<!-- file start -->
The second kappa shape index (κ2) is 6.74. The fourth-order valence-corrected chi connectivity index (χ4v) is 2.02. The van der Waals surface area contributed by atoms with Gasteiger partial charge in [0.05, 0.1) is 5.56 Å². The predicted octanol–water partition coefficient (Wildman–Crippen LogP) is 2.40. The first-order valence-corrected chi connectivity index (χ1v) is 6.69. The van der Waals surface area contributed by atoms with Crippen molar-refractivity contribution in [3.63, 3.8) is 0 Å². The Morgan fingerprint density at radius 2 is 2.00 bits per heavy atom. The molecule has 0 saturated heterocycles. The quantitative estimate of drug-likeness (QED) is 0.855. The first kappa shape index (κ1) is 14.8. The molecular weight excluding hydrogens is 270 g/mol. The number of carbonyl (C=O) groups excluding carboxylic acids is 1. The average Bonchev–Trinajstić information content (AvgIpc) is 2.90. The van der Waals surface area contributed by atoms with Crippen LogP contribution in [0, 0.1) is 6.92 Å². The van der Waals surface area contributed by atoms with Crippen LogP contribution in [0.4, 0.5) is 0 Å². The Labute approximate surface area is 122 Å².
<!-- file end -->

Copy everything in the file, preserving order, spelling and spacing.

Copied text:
The second kappa shape index (κ2) is 6.74. The fourth-order valence-corrected chi connectivity index (χ4v) is 2.02. The van der Waals surface area contributed by atoms with Gasteiger partial charge in [0.05, 0.1) is 5.56 Å². The predicted octanol–water partition coefficient (Wildman–Crippen LogP) is 2.40. The first-order valence-corrected chi connectivity index (χ1v) is 6.69. The van der Waals surface area contributed by atoms with Crippen molar-refractivity contribution in [3.63, 3.8) is 0 Å². The Morgan fingerprint density at radius 2 is 2.00 bits per heavy atom. The molecule has 0 saturated heterocycles. The quantitative estimate of drug-likeness (QED) is 0.855. The first kappa shape index (κ1) is 14.8. The molecular weight excluding hydrogens is 270 g/mol. The number of carbonyl (C=O) groups excluding carboxylic acids is 1. The average Bonchev–Trinajstić information content (AvgIpc) is 2.90. The van der Waals surface area contributed by atoms with Crippen LogP contribution in [0, 0.1) is 6.92 Å². The van der Waals surface area contributed by atoms with Crippen LogP contribution in [0.4, 0.5) is 0 Å². The Labute approximate surface area is 122 Å².